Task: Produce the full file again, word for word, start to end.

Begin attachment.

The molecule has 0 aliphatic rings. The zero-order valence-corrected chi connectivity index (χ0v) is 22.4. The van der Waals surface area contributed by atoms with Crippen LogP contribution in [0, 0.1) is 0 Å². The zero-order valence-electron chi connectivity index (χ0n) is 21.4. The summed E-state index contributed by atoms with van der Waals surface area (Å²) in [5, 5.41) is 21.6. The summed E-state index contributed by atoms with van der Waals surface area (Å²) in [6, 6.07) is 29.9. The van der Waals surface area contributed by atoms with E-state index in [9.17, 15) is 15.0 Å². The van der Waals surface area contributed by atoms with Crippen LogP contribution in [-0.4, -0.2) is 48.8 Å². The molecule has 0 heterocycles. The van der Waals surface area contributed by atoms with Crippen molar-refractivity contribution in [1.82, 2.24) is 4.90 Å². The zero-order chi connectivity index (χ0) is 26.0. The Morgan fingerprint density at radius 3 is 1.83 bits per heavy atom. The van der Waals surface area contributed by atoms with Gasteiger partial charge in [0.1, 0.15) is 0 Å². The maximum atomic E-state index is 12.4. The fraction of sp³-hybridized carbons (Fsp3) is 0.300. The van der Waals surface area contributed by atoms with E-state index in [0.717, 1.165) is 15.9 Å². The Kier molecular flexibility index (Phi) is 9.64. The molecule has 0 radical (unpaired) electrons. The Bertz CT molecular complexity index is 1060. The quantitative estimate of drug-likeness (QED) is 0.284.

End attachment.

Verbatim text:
The molecule has 0 aliphatic rings. The zero-order valence-corrected chi connectivity index (χ0v) is 22.4. The van der Waals surface area contributed by atoms with Crippen LogP contribution in [0, 0.1) is 0 Å². The zero-order valence-electron chi connectivity index (χ0n) is 21.4. The summed E-state index contributed by atoms with van der Waals surface area (Å²) in [5, 5.41) is 21.6. The summed E-state index contributed by atoms with van der Waals surface area (Å²) in [6, 6.07) is 29.9. The van der Waals surface area contributed by atoms with E-state index in [9.17, 15) is 15.0 Å². The van der Waals surface area contributed by atoms with Crippen LogP contribution in [-0.4, -0.2) is 48.8 Å². The molecule has 0 heterocycles. The van der Waals surface area contributed by atoms with Crippen molar-refractivity contribution in [1.82, 2.24) is 4.90 Å². The zero-order chi connectivity index (χ0) is 26.0. The Morgan fingerprint density at radius 3 is 1.83 bits per heavy atom. The van der Waals surface area contributed by atoms with Gasteiger partial charge in [0.1, 0.15) is 0 Å². The maximum atomic E-state index is 12.4. The fraction of sp³-hybridized carbons (Fsp3) is 0.300. The van der Waals surface area contributed by atoms with E-state index in [0.717, 1.165) is 15.9 Å². The Kier molecular flexibility index (Phi) is 9.64. The molecule has 0 radical (unpaired) electrons. The Bertz CT molecular complexity index is 1060. The quantitative estimate of drug-likeness (QED) is 0.284.